Table of Content
- Overview of Mesh Networks
- What Is a Mesh Network?
- Low-Power Mesh Networks
- When to Use a Mesh Network? (Use Cases)
- Key Characteristics of Mesh Networks
- Types of Mesh Networks
- Mesh Network Architecture Design
- What Are the Disadvantages of a Mesh Network?
- Wi-Fi Mesh Networks
- Bluetooth Mesh Networks
- Comparison of Wi-Fi and Bluetooth Mesh Networks
- Other Mesh Network Technologies
- Build a Bridge for Mesh Networks
- Mesh Networks: Unlocking Business Potential
- Mesh Network Development Services
- Krasamo’s Core IoT Development Services
Overview of Mesh Networks
What Is a Mesh Network?
In a mesh network, data packets are transmitted between nodes (devices) by hopping through multiple paths (devices) until they reach their destination. These node-based communications are connected in a non-hierarchical manner and have self-organizing and self-healing features to autonomously adapt their topology to changes in conditions and availability of devices (adjust to changes in network topology). Mesh networks can be implemented using wired or wireless connections.
Mesh networks are advantageous for IoT applications compared to traditional architectures as they offer scalability, robustness, decentralized control, fault tolerance, and energy efficiency benefits. However, mesh networks also present challenges, such as increased network complexity, potential security issues, and maintenance and management complexities.
Unlike traditional mesh networks, wireless mesh networks use wireless technologies (Wi-Fi, Bluetooth, or Zigbee) to transmit data between nodes without wired connections. This makes them a more versatile and adaptable solution for various environments.
Devices in a mesh network communicate using predefined protocols. Mesh networks include Wi-Fi and Bluetooth varieties. Based on IEEE 802.11s, Wi-Fi mesh networks are used in smart homes, industrial automation, and public Wi-Fi. Bluetooth mesh networks, adhering to the Bluetooth SIG Mesh Profile, are popular in smart lighting, asset tracking, and remote-control applications.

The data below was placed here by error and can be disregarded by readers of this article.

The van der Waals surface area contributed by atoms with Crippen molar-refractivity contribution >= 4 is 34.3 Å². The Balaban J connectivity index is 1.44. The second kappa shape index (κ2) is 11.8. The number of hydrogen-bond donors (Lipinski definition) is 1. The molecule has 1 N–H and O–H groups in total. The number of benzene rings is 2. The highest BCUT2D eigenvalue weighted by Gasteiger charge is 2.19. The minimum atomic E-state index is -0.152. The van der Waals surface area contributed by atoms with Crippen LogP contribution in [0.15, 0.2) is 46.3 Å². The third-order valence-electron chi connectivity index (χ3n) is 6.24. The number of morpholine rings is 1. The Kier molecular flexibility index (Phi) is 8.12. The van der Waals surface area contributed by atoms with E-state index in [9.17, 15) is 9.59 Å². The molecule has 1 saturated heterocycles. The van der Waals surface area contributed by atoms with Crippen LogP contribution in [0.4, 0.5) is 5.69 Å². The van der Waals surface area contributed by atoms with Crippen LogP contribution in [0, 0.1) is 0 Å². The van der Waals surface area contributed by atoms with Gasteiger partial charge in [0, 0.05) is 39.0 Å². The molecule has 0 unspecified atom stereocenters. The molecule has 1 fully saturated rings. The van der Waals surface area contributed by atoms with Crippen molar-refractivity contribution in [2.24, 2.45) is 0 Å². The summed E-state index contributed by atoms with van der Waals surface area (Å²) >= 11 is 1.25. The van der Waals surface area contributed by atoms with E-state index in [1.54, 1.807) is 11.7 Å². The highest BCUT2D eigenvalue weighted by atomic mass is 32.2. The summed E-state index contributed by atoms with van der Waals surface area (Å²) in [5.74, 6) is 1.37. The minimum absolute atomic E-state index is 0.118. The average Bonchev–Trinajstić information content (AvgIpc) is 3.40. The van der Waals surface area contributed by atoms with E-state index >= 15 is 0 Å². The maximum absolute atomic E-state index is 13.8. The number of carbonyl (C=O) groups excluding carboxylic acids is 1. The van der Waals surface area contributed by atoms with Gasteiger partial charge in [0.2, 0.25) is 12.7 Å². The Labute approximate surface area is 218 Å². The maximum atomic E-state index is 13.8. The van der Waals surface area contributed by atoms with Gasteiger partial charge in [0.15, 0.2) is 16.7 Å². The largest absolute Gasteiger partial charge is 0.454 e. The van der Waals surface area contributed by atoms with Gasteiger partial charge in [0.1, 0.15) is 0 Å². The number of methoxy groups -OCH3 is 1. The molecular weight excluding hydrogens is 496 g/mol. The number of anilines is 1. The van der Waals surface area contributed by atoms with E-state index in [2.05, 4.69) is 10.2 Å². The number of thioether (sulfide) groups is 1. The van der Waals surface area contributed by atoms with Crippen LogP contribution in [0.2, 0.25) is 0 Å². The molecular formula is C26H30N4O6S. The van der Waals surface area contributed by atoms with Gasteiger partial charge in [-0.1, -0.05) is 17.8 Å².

Low-Power Mesh Networks
A low-power mesh network is a type of mesh network designed specifically for energy efficiency. With a decentralized architecture and direct device communication, low-power mesh networks use low-energy protocols and devices, making them ideal for battery-operated or power-constrained applications, such as IoT sensor networks.
As stakeholders and product owners delve deeper into the world of low-power mesh networks, it is crucial to understand the differences between these technologies and use cases.
When to Use a Mesh Network? (Use Cases)
- Smart Home and IoT Applications: Enables reliable, low-latency communication and seamless connectivity between multiple devices for easy management and control.
- Large Public Spaces and Events: Provides robust and scalable connectivity in high-density situations, overcoming limitations of traditional network infrastructure.
- Industrial Automation and Remote Monitoring: Facilitates low-latency communication and adaptability in settings where wired connections may not be feasible or reliable.
- Disaster Recovery and Emergency Response: Serves as a resilient and decentralized alternative when traditional communication infrastructure is compromised.
- Rural and Underserved Areas: Bridges the connectivity gap by delivering internet access and enabling essential services like telemedicine, online education, and e-commerce.
Key Characteristics of Mesh Networks
- Decentralized Architecture: Mesh networks do not rely on a hub or central control point with communication directly between devices (creating a distributed system), making them more resilient against single points of failure.